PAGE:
Growing more accustomed to her situation as the sun rose high in the sky, nearly blinding her, she peered across the vast moor. Raising her hand and blocking as much of the light as possible, she spotted a distant, tall rider upon a black horse. The rider drew nearer to where she sat until she could hear the horse's strong gait at his approach. Piper’s heart began to beat rapidly, and to steady her nerves a bit, she downed the small glass of wine and then quickly poured herself another generous measure of the same.
As the rider drew nearer, he steadied the horse. She could easily see that he was indeed a strong version of Heathcliff but also different. He had darkened skin, windswept brown hair, crystal blue eyes, and only the slight semblance of a smile upon his stern lips. The biggest difference she could discern was that his clothing was fitted to his lean body, and not at all poorly in appearance. No, this gentleman appeared to be very much just that: a gentleman, and more than likely, a wealthy one. He removed the hat he wore and nodded at her as the black stallion stopped just inches from her blanket.
“Good morning,” he said, his voice deep and melodic.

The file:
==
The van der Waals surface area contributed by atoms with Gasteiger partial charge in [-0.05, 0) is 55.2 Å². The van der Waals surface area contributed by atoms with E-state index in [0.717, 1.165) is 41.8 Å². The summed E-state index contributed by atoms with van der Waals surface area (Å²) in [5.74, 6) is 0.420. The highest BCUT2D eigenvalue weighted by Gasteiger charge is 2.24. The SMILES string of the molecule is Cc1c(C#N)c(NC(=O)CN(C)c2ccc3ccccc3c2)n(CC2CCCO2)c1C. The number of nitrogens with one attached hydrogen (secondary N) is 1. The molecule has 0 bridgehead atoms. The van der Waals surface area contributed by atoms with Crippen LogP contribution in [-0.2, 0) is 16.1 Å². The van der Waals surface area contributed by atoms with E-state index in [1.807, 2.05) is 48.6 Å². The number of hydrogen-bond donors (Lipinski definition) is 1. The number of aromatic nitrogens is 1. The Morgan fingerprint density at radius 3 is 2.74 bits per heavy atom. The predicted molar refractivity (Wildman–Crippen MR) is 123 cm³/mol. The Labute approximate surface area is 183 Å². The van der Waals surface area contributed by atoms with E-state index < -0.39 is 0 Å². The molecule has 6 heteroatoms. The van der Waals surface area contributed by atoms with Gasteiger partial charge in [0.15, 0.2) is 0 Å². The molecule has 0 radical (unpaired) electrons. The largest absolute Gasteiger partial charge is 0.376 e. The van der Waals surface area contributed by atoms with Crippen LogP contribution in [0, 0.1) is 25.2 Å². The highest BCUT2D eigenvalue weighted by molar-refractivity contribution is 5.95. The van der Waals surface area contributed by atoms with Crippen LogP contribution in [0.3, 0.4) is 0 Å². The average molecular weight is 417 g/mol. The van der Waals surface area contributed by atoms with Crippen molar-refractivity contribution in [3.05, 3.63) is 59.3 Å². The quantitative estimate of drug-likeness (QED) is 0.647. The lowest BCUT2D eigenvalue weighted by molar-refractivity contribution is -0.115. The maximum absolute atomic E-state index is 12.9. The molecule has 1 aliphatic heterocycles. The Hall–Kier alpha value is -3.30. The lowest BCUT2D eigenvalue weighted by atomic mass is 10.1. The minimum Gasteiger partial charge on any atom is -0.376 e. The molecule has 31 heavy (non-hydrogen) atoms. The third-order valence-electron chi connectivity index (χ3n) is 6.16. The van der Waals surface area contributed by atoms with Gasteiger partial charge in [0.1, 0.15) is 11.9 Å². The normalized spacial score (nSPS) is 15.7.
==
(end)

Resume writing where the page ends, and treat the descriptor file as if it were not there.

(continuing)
‘Good morning,” Piper murmured. Was that her squeaky voice she heard? He must already think her a moron.
“I am Barclay. Are you new to our village?”
“Yes. My name is Piper. It’s a pleasure to meet you,” she said, fully aware of the Southern drawl that surfaced as she spoke. There was no denying she was not from England.
He smiled, and Piper thought that him quite handsome. With a keen and full awareness of him, she smoothed the errant red curls that swirled about her face and make herself a bit more presentable.
“That’s no British accent,” he smiled. “Are you from the colonies?”
Piper smiled. “Yes. From Charleston…or you may still know it as Charles Towne,” she quickly added.
“Ah, yes. A wonderful city. My shipping company stops in port there frequently. I should have recognized your accent.”
“Where are my manners? Would you care for some refreshment? Perhaps a glass of wine? It’s rather warm today.” Piper pulled the extra glass from the basket, immensely happy that it was obviously intended for this man. She watched his lean frame easily dismount the tall horse.